The impedance match network serves to maximize the transfer of RF power to substrate holder 120 by minimizing the reflected power. Match network topologies (e.g. L-type, π-type, T-type, etc.) for achieving this end are known. Match network settings for tuning capacitors C1 and C2 in, for example, an L-type configuration, are controlled via a controller during both start and run-time conditions. Preferably, an automatic match network control methodology is employed to maintain optimal match throughout the entirety of the process. However, the response for typical match networks is approximately 150 milliseconds. Therefore, it is not expected that a conventional (mechanically tuned) match network can respond optimally to pulse widths less than approximately 150 milliseconds. In such a case, a conventional match network is designed for run and start set-points based upon the continuous flow process gas conditions. If on the other hand, pulse widths in excess of several hundred milliseconds are employed, conventional match networks are sufficiently fast to respond and provide an optimal impedance match even during pulsing periods.

Additionally, the processing system 100 of FIG. 1 further includes pumping system 145 through which process gases and effluent gases can be removed (or evacuated) from processing chamber 110. Pumping system 150 preferably includes a turbo-molecular vacuum pump (TMP) capable of a pumping speed up to 5000 liters per second (and greater) and a gate valve for throttling the chamber pressure.

Furthermore, control system 150 can include a microprocessor, memory, and a digital I/O port capable of generating control voltages sufficient to communicate and activate inputs to processing system 100 as well as monitor outputs from processing system 100. Moreover, control system 150 can be coupled to and can exchange information with processing chamber 110, substrate holder 120, plasma source 130, gas injection system 140, and pumping system 145. For example, a program stored in the memory can be utilized to activate the inputs to the aforementioned components of processing system 100 according to a process recipe in order to perform a deposition process. One example of control system 150 includes a DELL PRECISION WORKSTATION 610™, available from Dell Corporation, Austin, Tex.

As illustrated in FIG. 1, the control system 150 can be locally located relative to the processing system 100, or it can be remotely located relative to the processing system 100. For example, control system 150 can exchange data with processing system 100 using at least one of a direct connection, an intranet, and the internet. Control system 150 can be coupled to an intranet at, for example, a customer site (i.e., a device maker, etc.), or it can be coupled to an intranet at, for example, a vendor site (i.e., an equipment manufacturer). Additionally, for example, control system 150 can be coupled to the internet. Furthermore, another computer (i.e., controller, server, etc.) can, for example, access control system 150 to exchange data via at least one of a direct connection, an intranet, and the internet.

Referring now to FIG. 7, a method of depositing a thin film on a substrate in a processing chamber is described. The method is illustrated as a flow chart 500 beginning in 510 with introducing a first process gas to the processing chamber at a first location. In 520, a second process gas is introduced to the processing chamber at the first location. In 530, the first process gas is introduced to the processing chamber from a second location, and in 540 the second process gas is introduced to the processing chamber from the second location.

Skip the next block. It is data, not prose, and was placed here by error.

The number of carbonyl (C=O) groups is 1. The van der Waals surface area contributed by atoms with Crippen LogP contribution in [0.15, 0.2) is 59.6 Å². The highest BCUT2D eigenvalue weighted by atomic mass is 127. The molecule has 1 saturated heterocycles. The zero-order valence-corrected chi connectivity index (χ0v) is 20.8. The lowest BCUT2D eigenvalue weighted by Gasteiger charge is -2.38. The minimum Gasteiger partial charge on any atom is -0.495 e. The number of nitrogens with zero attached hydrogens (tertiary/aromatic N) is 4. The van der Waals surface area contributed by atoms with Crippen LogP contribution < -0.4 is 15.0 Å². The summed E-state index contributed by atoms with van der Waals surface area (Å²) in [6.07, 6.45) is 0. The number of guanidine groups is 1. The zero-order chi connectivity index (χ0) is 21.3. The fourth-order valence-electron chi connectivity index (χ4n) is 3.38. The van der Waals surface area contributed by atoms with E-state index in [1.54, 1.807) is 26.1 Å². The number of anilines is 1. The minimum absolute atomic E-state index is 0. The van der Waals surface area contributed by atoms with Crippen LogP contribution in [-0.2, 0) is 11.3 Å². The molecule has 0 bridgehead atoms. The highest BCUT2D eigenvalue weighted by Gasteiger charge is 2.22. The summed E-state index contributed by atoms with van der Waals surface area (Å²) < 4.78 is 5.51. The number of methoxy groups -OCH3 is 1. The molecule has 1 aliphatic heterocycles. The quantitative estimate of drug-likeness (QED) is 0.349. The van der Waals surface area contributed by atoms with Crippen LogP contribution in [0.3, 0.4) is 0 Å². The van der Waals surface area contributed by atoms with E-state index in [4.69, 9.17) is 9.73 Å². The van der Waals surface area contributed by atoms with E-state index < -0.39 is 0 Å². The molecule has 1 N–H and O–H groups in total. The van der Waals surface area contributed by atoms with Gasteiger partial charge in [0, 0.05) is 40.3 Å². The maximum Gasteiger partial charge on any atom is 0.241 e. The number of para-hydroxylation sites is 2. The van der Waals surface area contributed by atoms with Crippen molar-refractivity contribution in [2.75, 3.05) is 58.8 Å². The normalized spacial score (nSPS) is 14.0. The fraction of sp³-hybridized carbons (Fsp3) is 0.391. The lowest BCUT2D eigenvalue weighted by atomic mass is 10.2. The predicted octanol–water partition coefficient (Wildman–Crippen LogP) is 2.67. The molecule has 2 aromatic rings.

At least one of the first process gas and the second process gas is alternatingly and sequentially introduced between the first location and the second location. For example, the first process gas can be introduced at the first location for a first period of time, and then be introduced at the second location for a second period of time. Alternatively, both the first process gas and the second process gas can be introduced at the first location for a first period of time, and then be introduced at the second location for a second period of time. Alternatively, the first process gas is introduced at the first location for a first period of time and the second process gas is introduced at the first location for a second period of time, then the first process gas is introduced at the second location for a third period of time and the second process gas is introduced at the second location for a fourth period of time.

The flow rate of the first process gas can range from 10 to 10000 sccm. The flow rate of the second process gas can range from 10 to 10000 sccm. A chamber pressure can range from 1 to 1000 mTorr. The injection total pressure can range from 1 to 1000 Torr. The time duration for process gas introduction can range from 1 to 1000 milliseconds, while the time duration between gas introduction can range from 1 millisecond to 10 seconds. The substrate temperature can range from 10 degrees C. to 400 degrees C. The spacing d (see FIG. 1) between the upper surface of the substrate and the lower surface of the plasma source can range from 20 to 200 mm, and desirably the spacing d can range from 40 to 120 mm.

The present inventors have discovered that the deposition system of FIGS. 1, 5 and 6, when operated as described above provides increased sequencing and gaseous exchange rates that lead to greater a deposition rate that is feasible for a wider range of production processes.

In one embodiment, an atomic layer deposition (ALD) process according to the method of operation presented in FIG. 7 is now described. The first process gas can include a first precursor with or without a carrier gas. Additionally, the second process gas can include a second precursor with or without a carrier gas. For example, the carrier gas can include an inert gas, such as a Noble gas (i.e., He, Ne, Ar, Kr, Xe, Rn). The first precursor and the second precursor can be selected depending upon the material to be deposited.